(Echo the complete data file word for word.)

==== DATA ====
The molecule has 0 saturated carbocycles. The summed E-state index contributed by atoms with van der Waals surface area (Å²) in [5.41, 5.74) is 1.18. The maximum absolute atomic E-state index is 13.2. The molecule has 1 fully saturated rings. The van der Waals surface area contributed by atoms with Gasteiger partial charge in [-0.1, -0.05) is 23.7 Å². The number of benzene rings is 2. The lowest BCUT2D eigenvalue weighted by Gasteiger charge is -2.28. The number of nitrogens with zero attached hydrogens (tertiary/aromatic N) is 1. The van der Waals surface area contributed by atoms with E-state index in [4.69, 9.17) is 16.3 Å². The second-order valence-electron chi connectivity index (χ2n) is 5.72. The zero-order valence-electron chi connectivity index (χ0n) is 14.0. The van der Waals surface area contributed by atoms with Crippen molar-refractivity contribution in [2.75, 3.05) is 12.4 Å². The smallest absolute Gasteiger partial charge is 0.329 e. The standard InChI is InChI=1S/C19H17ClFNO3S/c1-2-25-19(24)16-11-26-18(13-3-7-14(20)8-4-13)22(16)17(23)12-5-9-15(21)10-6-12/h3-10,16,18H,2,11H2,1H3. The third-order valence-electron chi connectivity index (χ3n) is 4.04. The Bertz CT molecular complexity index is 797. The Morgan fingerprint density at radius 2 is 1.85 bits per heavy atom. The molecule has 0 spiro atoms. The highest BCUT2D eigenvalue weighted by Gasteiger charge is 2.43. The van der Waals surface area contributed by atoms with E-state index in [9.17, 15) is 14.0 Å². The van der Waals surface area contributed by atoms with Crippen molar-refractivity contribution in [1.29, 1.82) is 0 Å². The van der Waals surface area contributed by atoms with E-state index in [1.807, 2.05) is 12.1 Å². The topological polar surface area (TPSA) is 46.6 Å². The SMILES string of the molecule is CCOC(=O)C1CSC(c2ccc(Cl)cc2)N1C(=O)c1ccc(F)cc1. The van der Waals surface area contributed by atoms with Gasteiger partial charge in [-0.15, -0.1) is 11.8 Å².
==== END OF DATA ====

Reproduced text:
The molecule has 0 saturated carbocycles. The summed E-state index contributed by atoms with van der Waals surface area (Å²) in [5.41, 5.74) is 1.18. The maximum absolute atomic E-state index is 13.2. The molecule has 1 fully saturated rings. The van der Waals surface area contributed by atoms with Gasteiger partial charge in [-0.1, -0.05) is 23.7 Å². The number of benzene rings is 2. The lowest BCUT2D eigenvalue weighted by Gasteiger charge is -2.28. The number of nitrogens with zero attached hydrogens (tertiary/aromatic N) is 1. The van der Waals surface area contributed by atoms with E-state index in [4.69, 9.17) is 16.3 Å². The second-order valence-electron chi connectivity index (χ2n) is 5.72. The zero-order valence-electron chi connectivity index (χ0n) is 14.0. The van der Waals surface area contributed by atoms with Crippen molar-refractivity contribution in [2.75, 3.05) is 12.4 Å². The smallest absolute Gasteiger partial charge is 0.329 e. The standard InChI is InChI=1S/C19H17ClFNO3S/c1-2-25-19(24)16-11-26-18(13-3-7-14(20)8-4-13)22(16)17(23)12-5-9-15(21)10-6-12/h3-10,16,18H,2,11H2,1H3. The third-order valence-electron chi connectivity index (χ3n) is 4.04. The Bertz CT molecular complexity index is 797. The Morgan fingerprint density at radius 2 is 1.85 bits per heavy atom. The molecule has 0 spiro atoms. The highest BCUT2D eigenvalue weighted by Gasteiger charge is 2.43. The van der Waals surface area contributed by atoms with E-state index in [9.17, 15) is 14.0 Å². The van der Waals surface area contributed by atoms with Crippen molar-refractivity contribution in [1.29, 1.82) is 0 Å². The van der Waals surface area contributed by atoms with E-state index in [1.807, 2.05) is 12.1 Å². The topological polar surface area (TPSA) is 46.6 Å². The SMILES string of the molecule is CCOC(=O)C1CSC(c2ccc(Cl)cc2)N1C(=O)c1ccc(F)cc1. The van der Waals surface area contributed by atoms with Gasteiger partial charge in [-0.15, -0.1) is 11.8 Å².